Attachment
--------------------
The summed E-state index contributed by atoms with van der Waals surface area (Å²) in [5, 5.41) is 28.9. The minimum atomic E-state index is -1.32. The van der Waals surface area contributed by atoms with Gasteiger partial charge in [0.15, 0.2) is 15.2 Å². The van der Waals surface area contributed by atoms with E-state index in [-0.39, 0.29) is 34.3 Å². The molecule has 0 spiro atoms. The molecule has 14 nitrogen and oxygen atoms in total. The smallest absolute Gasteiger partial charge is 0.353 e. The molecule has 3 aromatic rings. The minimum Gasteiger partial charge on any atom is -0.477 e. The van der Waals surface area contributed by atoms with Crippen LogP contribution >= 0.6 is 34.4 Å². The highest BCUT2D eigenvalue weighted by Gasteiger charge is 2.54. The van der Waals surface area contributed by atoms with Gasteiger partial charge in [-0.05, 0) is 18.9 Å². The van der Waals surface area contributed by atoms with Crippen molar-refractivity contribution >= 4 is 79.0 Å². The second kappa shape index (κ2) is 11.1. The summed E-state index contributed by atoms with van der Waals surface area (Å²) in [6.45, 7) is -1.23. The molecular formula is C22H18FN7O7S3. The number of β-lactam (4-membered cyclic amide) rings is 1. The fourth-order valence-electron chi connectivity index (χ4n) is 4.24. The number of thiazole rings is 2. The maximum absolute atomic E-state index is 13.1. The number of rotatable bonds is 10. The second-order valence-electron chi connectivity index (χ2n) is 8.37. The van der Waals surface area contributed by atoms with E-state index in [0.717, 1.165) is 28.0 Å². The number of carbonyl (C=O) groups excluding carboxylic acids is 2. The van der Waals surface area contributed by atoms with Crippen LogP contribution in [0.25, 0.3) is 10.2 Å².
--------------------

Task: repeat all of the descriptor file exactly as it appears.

The summed E-state index contributed by atoms with van der Waals surface area (Å²) in [5, 5.41) is 28.9. The minimum atomic E-state index is -1.32. The van der Waals surface area contributed by atoms with Gasteiger partial charge in [0.15, 0.2) is 15.2 Å². The van der Waals surface area contributed by atoms with E-state index in [-0.39, 0.29) is 34.3 Å². The molecule has 0 spiro atoms. The molecule has 14 nitrogen and oxygen atoms in total. The smallest absolute Gasteiger partial charge is 0.353 e. The molecule has 3 aromatic rings. The minimum Gasteiger partial charge on any atom is -0.477 e. The van der Waals surface area contributed by atoms with Crippen LogP contribution >= 0.6 is 34.4 Å². The highest BCUT2D eigenvalue weighted by Gasteiger charge is 2.54. The van der Waals surface area contributed by atoms with Gasteiger partial charge in [-0.05, 0) is 18.9 Å². The van der Waals surface area contributed by atoms with Crippen molar-refractivity contribution >= 4 is 79.0 Å². The second kappa shape index (κ2) is 11.1. The summed E-state index contributed by atoms with van der Waals surface area (Å²) in [6.45, 7) is -1.23. The molecular formula is C22H18FN7O7S3. The number of β-lactam (4-membered cyclic amide) rings is 1. The fourth-order valence-electron chi connectivity index (χ4n) is 4.24. The number of thiazole rings is 2. The maximum absolute atomic E-state index is 13.1. The number of rotatable bonds is 10. The second-order valence-electron chi connectivity index (χ2n) is 8.37. The van der Waals surface area contributed by atoms with E-state index in [0.717, 1.165) is 28.0 Å². The number of carbonyl (C=O) groups excluding carboxylic acids is 2. The van der Waals surface area contributed by atoms with Crippen LogP contribution in [0.25, 0.3) is 10.2 Å².